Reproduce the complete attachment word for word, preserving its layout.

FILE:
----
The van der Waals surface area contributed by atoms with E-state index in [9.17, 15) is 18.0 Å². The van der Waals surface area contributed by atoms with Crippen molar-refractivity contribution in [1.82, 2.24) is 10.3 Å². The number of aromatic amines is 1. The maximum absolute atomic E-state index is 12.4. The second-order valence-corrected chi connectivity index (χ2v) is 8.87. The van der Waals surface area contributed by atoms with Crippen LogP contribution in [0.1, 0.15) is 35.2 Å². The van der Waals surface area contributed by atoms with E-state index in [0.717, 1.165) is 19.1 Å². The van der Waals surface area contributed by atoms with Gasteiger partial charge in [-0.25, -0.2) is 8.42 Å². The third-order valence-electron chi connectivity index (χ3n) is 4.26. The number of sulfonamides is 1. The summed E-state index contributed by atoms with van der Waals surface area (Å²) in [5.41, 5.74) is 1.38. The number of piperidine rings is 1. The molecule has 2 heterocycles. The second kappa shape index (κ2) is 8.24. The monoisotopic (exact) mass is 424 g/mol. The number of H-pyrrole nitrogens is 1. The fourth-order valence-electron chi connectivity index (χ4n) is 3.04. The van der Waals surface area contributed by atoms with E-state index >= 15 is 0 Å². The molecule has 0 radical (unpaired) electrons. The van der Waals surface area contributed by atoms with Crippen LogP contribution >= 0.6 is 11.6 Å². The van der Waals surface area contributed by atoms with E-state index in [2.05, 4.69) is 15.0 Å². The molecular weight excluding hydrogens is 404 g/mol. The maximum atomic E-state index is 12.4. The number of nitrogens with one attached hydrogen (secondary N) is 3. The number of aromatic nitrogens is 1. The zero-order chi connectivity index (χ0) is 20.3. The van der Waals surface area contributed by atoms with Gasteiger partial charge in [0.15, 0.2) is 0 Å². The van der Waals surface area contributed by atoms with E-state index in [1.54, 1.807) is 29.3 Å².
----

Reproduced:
The van der Waals surface area contributed by atoms with E-state index in [9.17, 15) is 18.0 Å². The van der Waals surface area contributed by atoms with Crippen molar-refractivity contribution in [1.82, 2.24) is 10.3 Å². The number of aromatic amines is 1. The maximum absolute atomic E-state index is 12.4. The second-order valence-corrected chi connectivity index (χ2v) is 8.87. The van der Waals surface area contributed by atoms with Crippen LogP contribution in [0.1, 0.15) is 35.2 Å². The van der Waals surface area contributed by atoms with E-state index in [0.717, 1.165) is 19.1 Å². The van der Waals surface area contributed by atoms with Gasteiger partial charge in [-0.25, -0.2) is 8.42 Å². The third-order valence-electron chi connectivity index (χ3n) is 4.26. The number of sulfonamides is 1. The summed E-state index contributed by atoms with van der Waals surface area (Å²) in [5.41, 5.74) is 1.38. The number of piperidine rings is 1. The molecule has 2 heterocycles. The second kappa shape index (κ2) is 8.24. The monoisotopic (exact) mass is 424 g/mol. The number of H-pyrrole nitrogens is 1. The fourth-order valence-electron chi connectivity index (χ4n) is 3.04. The van der Waals surface area contributed by atoms with E-state index >= 15 is 0 Å². The molecule has 0 radical (unpaired) electrons. The van der Waals surface area contributed by atoms with Crippen LogP contribution >= 0.6 is 11.6 Å². The van der Waals surface area contributed by atoms with E-state index in [2.05, 4.69) is 15.0 Å². The molecular weight excluding hydrogens is 404 g/mol. The maximum atomic E-state index is 12.4. The number of nitrogens with one attached hydrogen (secondary N) is 3. The number of aromatic nitrogens is 1. The zero-order chi connectivity index (χ0) is 20.3. The van der Waals surface area contributed by atoms with Gasteiger partial charge in [0.15, 0.2) is 0 Å². The van der Waals surface area contributed by atoms with E-state index in [1.54, 1.807) is 29.3 Å².